on life, music etc beyond mainstream

On an island like Amrum,

in a remote forest area

(you can always find quiet places in the biggest holiday resorts),

it’s easy to complete your desert island collection.  Some time ago, I found a Speakers Corner reissue of an album from the summer of love, and, to my own surprise, though not containing any of his great hits, „Wear Your Love Like Heaven“ immediately turned to my favourite Donovan album.

And I really own some of his lovingly eccentric deliveries of hope, peace and shangrilas. Helas! When the album came out, our folkie from the Scottish hinterland had stopped drugs and turned to meditation. (Many years later, drone master Thomas Köner hugely admired the Rick Rubin-produced „Sutras“, in a time when Donovan became a footnote in the memory of the 60‘s.) 

Someone who got similarly impressed by this album, „could almost smell the patchouli incense wafting from his flower-draped recording studio.“

He had a real band playing behind him, harpsicord, B3 organ, bongos, acoustic guitar, flutes – and strings carefully dosed.

What really catches me,

draws me in everytime,

above everything else,

the nonchalance of his singing, 

all heartfelt, with an unashamed sense of optimism.

He‘s „there“, in the moment, no cliche, and the songs are so painfully short, I always feel a shade of sadness when the fade-out is mercilessly ending an atmosphere.

I would like so much immersing myself into endless jams of every single song and their stunning variety of moods of naivety, innocence and yearning.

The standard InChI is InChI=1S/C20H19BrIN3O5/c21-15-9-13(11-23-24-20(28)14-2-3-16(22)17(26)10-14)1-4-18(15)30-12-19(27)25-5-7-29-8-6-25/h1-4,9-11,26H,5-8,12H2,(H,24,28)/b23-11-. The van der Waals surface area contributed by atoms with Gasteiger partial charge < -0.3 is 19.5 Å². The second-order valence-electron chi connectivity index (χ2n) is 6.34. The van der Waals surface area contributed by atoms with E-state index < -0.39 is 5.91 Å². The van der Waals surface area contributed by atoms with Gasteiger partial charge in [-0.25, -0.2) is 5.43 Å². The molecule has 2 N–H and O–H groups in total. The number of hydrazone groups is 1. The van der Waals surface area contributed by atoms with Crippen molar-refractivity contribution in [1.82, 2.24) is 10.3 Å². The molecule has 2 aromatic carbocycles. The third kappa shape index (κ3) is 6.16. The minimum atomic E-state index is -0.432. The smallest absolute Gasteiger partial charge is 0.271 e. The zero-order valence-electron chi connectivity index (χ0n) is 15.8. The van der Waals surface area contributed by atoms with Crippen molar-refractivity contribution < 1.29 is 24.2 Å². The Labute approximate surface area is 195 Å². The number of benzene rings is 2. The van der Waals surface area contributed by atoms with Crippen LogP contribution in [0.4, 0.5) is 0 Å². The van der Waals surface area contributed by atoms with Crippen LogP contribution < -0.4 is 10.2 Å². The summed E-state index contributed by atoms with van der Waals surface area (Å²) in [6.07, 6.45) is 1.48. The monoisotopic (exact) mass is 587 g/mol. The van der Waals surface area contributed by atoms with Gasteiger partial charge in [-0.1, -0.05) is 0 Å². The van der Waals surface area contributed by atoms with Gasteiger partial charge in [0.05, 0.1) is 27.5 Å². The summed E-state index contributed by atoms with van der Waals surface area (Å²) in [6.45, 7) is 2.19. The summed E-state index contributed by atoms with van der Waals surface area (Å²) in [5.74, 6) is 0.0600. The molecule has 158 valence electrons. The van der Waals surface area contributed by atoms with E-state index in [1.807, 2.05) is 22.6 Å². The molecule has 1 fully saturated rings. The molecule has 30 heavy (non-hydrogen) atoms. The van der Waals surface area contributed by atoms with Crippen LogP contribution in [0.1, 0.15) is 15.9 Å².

But, this way, they never wear out their beauty and make you think: in a life where we will all turn to dust and ashes in the end (everything coming after, the big unknown, maybe nothingness), leaving the ones we love shattered in tears and pain: love is the first, and shortness the second essence of life.

This entry was posted on Sonntag, 21. Oktober 2018 and is filed under "Blog". You can follow any responses to this entry with RSS 2.0. Both comments and pings are currently closed.


  1. Michael Engelbrecht:

    Donovan (voc, g); Mike O’Neil (org, p, hpd); Eric Leese (g); Harold McNair (fl); Mike Carr (vib); Jack Bruce, Cliff Barton (b); Keith Webb (dr); Candy John Carr (cga, bgo)

  2. Brian Whistler:

    100% agree. These few albums where he casually mixed folk, folk rock and a little bit of jazz together are so sunny and sweet. I bought the remasters a couple years back and my heart was at peace with happy memories and the joy of Donovan’s innocent discoveries. in a weird way, Michael Frank’s (not a fan,) early albums owe a debt to Wear your love and Mellow Yellow. Not to many folkies explored the folk jazz thing. I can only think of Tim Buckley Happy Sad, blue Afternoon period. And of course Joni.

  3. Michael Engelbrecht:

    And the awesome John Martyn!

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